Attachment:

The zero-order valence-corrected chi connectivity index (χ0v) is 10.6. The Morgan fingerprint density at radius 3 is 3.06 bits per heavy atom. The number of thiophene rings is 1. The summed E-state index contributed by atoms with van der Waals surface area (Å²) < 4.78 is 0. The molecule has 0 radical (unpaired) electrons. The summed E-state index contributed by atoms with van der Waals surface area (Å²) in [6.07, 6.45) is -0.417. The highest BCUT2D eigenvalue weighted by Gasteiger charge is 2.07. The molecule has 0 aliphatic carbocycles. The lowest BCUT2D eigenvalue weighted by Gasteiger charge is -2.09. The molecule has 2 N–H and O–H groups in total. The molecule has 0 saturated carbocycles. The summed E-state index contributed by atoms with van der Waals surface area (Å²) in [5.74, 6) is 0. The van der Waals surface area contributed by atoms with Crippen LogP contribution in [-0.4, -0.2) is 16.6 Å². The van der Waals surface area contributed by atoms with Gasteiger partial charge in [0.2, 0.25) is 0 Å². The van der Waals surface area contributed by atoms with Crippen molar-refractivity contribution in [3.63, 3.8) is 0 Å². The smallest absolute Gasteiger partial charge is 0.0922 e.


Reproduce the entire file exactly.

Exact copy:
The zero-order valence-corrected chi connectivity index (χ0v) is 10.6. The Morgan fingerprint density at radius 3 is 3.06 bits per heavy atom. The number of thiophene rings is 1. The summed E-state index contributed by atoms with van der Waals surface area (Å²) < 4.78 is 0. The molecule has 0 radical (unpaired) electrons. The summed E-state index contributed by atoms with van der Waals surface area (Å²) in [6.07, 6.45) is -0.417. The highest BCUT2D eigenvalue weighted by Gasteiger charge is 2.07. The molecule has 0 aliphatic carbocycles. The lowest BCUT2D eigenvalue weighted by Gasteiger charge is -2.09. The molecule has 2 N–H and O–H groups in total. The molecule has 0 saturated carbocycles. The summed E-state index contributed by atoms with van der Waals surface area (Å²) in [5.74, 6) is 0. The van der Waals surface area contributed by atoms with Crippen LogP contribution in [-0.4, -0.2) is 16.6 Å². The van der Waals surface area contributed by atoms with Gasteiger partial charge in [0.2, 0.25) is 0 Å². The van der Waals surface area contributed by atoms with Crippen molar-refractivity contribution in [3.63, 3.8) is 0 Å². The smallest absolute Gasteiger partial charge is 0.0922 e.